An Over-the-Counter Birth Control Pill Could Be a Game-Changer
FDA could grant approval by 2023
The United States may soon see its first over-the-counter (OTC) birth control pill. In June, HRA Pharma asked the FDA to grant OTC status to its oral contraceptive.
- The progestin-only daily birth control pill, marketed as Opill, has been available in the United States by prescription since 1973.
- The American Academy of Family Physicians, the American Medical Association, and the American College of Obstetricians and Gynecologists all support OTC access to hormonal contraception.
- An OTC contraceptive that is safe and effective will make birth control more accessible and help prevent unintended pregnancy, physicians and reproductive health advocates say.
The application for the first over-the-counter (OTC) birth control pill in the United States marks a new chapter in the ever-changing reproductive healthcare environment of 2022.
In June, Perrigo Company announced its HRA Pharma arm submitted an application to the FDA to approve its progestin-only daily birth control pill, Opill, for OTC status.1
The idea of providing an OTC birth control pill has been in the works for a while, and it is a positive prospect, says Jennifer Amico, MD, MPH, associate professor in the department of family medicine and community health at Rutgers Robert Wood Johnson Medical School in New Brunswick, NJ.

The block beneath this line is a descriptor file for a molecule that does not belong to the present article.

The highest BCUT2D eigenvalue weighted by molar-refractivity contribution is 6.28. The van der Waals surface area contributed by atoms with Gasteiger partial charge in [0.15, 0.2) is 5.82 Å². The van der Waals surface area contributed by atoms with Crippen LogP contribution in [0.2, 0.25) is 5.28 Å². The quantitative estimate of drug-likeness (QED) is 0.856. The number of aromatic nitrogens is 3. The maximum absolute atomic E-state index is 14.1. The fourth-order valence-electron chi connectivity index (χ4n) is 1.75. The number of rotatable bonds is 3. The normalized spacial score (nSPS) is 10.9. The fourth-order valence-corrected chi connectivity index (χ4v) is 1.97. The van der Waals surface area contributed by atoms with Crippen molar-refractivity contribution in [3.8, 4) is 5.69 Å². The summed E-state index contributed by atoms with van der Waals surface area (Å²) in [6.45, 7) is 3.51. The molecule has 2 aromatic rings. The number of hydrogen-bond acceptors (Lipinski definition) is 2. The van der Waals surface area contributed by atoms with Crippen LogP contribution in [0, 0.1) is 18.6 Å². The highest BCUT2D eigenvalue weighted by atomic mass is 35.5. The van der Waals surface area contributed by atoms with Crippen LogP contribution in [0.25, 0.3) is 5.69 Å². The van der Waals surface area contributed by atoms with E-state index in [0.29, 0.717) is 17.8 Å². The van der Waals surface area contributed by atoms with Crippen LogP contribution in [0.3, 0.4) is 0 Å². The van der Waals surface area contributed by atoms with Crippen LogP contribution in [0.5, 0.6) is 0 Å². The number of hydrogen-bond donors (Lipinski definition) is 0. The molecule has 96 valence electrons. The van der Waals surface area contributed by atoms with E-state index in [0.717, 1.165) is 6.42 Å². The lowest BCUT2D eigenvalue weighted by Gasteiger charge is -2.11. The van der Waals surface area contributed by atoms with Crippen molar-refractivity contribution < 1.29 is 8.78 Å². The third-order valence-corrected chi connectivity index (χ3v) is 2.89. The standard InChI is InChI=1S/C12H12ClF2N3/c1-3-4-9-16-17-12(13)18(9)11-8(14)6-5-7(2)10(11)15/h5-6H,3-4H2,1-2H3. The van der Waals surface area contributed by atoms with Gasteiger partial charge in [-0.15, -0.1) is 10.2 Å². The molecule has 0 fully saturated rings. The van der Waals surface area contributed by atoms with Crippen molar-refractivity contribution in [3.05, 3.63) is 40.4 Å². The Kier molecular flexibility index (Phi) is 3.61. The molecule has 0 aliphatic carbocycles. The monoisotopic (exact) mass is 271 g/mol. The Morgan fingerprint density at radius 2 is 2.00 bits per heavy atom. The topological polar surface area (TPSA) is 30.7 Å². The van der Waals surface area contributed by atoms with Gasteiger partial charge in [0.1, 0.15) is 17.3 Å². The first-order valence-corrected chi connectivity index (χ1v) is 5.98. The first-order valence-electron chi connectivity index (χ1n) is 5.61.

“We know birth control pills are very safe, and anything that improves access is a good thing,” Amico says.
Potential health problems are not a concern. “People have the ability to overdose on Tylenol,” Amico adds. “There are way more dangerous things that are over the counter.”
OTC birth control is long overdue, says Antonia Biggs, PhD, an associate professor and social psychologist in the department of obstetrics, gynecology, and reproductive sciences at the University of California, San Francisco.
“People in other countries have been accessing contraceptives over the counter. It’s very safe medication,” says Biggs, a senior researcher with Advancing New Standards in Reproductive Health. “There’s no reason for it not to be OTC, except for the political nature of reproductive health, which should be treated as healthcare.”
National medical associations have expressed support for OTC birth control in recent years. For example, the American College of Obstetricians and Gynecologists (ACOG) supports OTC access to hormonal contraception without age restrictions.2
“Over-the-counter access has continuation rates of hormonal contraception comparable to prescription-only access and has the potential to decrease unintended pregnancy,” ACOG concluded.
The American Academy of Family Physicians (AAFP) also has published its support of OTC access to oral contraception without a prescription. The AAFP supports insurance coverage of oral contraception in all insurance plans.3
On June 15, the American Medical Association (AMA) issued a statement supporting removing the prescription barrier to contraception and encourages the FDA to approve OTC access to oral contraceptives without an age restriction.4
“Providing patients with OTC access to the birth control pill is an easy call from a public health perspective as the health risks of pregnancy vastly outweigh those of oral contraceptive use,” noted AMA board member David H. Aizuss, MD. “Access is one of the most cited reasons why patients do not use oral contraceptives, use them inconsistently, or discontinue use. Expanding OTC access would make it easier for patients to properly use oral contraceptives, leading to fewer unplanned pregnancies.”